Gerald "I have a face for radio" Jackson
He's been here that long, he's part of the furniture! Gerald Jackson shares his unforgettable memories of BBC Radio Lancashire including his worst ever interview, losing his pants on air and how he nearly poked Prince Charles's eye out...
How did you first get into radio?
I started in hospital radio with Sir Jimmy Savile (he wasn't a Sir then) and worked at Leeds General Infirmary. Blagged my way in to BBC Radio Leeds in 1968 because I made a cracking cup of tea and was prepared to clean out the fish tank!
What do you remember about the first day of BBC Radio Blackburn?
There were a few first days! We came on air a month early because of the three day week and powercuts. Worked by candle light, with batteries for power before Christmas 1970. Amazing. Then we started properly at mid day on January 26th 1971. Very exciting - and with a ready built audience who heard our powercut broadcasts and were already fans of the new station.
Your personal station highlights from 1971 until today
You must be joking! Every new thing we've done. Going on air for the first time; opening the new medium wave service in 1972 which doubled the audience overnight; live bank holiday shows from 'studio 4' (the original Radio Theatre) at King Street with a brilliant list of start guest like Les Dawson, Davy Jones from the Monkees and Pat Pheonix from 'Coronation Street'; moving here to Darwen Street...the list goes on!
Your funniest moment?
Losing my trousers up Pendle on Easter Sunday in the early 70s... don't ask!
Worst disaster on air?
Interviewing a quite big star I'd never met who had a big hit single (in the 70s)
The poor lad had a dreadful stammer and couldn't answer any of my questions on a live show. I ended up interviewing myself - we've never talked since!
Your favourite radio shows
past or present?
All of them! But I do love "Unforgettable" with its unashamed nostalgia and bring back so many memories for people. But I must mention "Sounds Local" where every week we recorded a local group who got a half hour programme of their own. It was a great showcase for local brass, pop, jazz and every other style of music. The series ran for over 20 years.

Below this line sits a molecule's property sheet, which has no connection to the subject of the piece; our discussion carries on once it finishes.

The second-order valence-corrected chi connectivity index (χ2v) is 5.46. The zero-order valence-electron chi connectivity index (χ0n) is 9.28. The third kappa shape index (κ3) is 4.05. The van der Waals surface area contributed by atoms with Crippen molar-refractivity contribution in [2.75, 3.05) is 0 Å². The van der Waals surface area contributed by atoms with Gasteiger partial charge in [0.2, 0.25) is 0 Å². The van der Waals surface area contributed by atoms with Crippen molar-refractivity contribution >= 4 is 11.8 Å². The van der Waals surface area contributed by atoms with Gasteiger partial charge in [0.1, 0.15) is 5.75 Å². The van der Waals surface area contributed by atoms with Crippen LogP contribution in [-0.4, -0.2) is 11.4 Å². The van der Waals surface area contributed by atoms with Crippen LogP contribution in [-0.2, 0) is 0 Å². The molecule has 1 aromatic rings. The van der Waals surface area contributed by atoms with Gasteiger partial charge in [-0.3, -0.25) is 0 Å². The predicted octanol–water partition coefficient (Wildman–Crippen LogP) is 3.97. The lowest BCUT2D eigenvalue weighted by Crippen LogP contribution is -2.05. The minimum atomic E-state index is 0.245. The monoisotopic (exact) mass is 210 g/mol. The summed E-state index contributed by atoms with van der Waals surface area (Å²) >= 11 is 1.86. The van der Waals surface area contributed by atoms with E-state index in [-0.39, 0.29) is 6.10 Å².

Flat battery! Never enough time.
Anything or anyone really set you off on the giggles?
I laughed a lot working with Alex Entwistle. He's obviously quite young (compared to me) and I was never quite sure he got all my jokes! And he plays drums!
Anyone or anything ever scared you on air?
Gerald Jackson with Davy Jones from The Monkees
Royal outside broadcasts...I almost poked out Prince Charles' eye with a very long ariel attached to my back pack! His security people were not very impressed. I also felt my knees knocking the first time I had to introduce a live performance on stage at the Guild Hall in Preston - all those faces!
Have you ever had a tipple or two while you've been on air?
It was different in those days! I do recall one New Year's Eve show in the early 1970's when we went through a bottle or two of something alcoholic and by the end of the programme I shouldn't have been around any equipment - let along a microphone! We used to close down for the night and I had to do all the frequencies which a sober man might struggle with. There is a cassette tape somewhere (sold for charity) with my out take...needless to say I got all the numbers mixed up and wasn't even sure which station I was on! I never did it again.
Was it unusual then for people to drink while broadcasting?
It was different in those days! Again - a cultural thing - and times have changed. Ask any journalist from that era and they will tell you that having a 'liquid lunch' was part of the daily routine. Most of the men (and it was a male domain) would join the manager at the local every lunchtime for a few hours. Now that was fine because we also joined Radio Four for "The World at One" and "Woman's Hour" - which gave us two hours for drinking.
I'm not defending it but society has changed and a few pints every day with your mates in work time just isn't done anymore, is it?
Ever tempted by telly?
I bought a very big one. I have a face for radio.
What would you have done if you hadn't gone into radio?
What a good question! Teaching, I think. I do a bit of lecturing and worked in the media department at Blackburn College for three years. Kids are a great audience and you can have some brilliant banter.
What do you love about Lancashire?
The countryside - so beautiful in the summer (and the depth of winter). And of course the people who've almost accepted me now after going on for 40 years - well I did come over from Yorkshire!
Your all time top five unforgettable tunes?
Unforgettable - Nat King Cole (of course)
Any early Frank Sinatra
Any one of the orchestras from the Big Band Era
Shanghai Li l- Ruby Keeler and James Cagney
On the Sunny Side of the Street - Tommy Dorsey Orchestra
The Old Music Master - Hoagy Carmichael
And for the rest tune in at 7pm any Monday evening!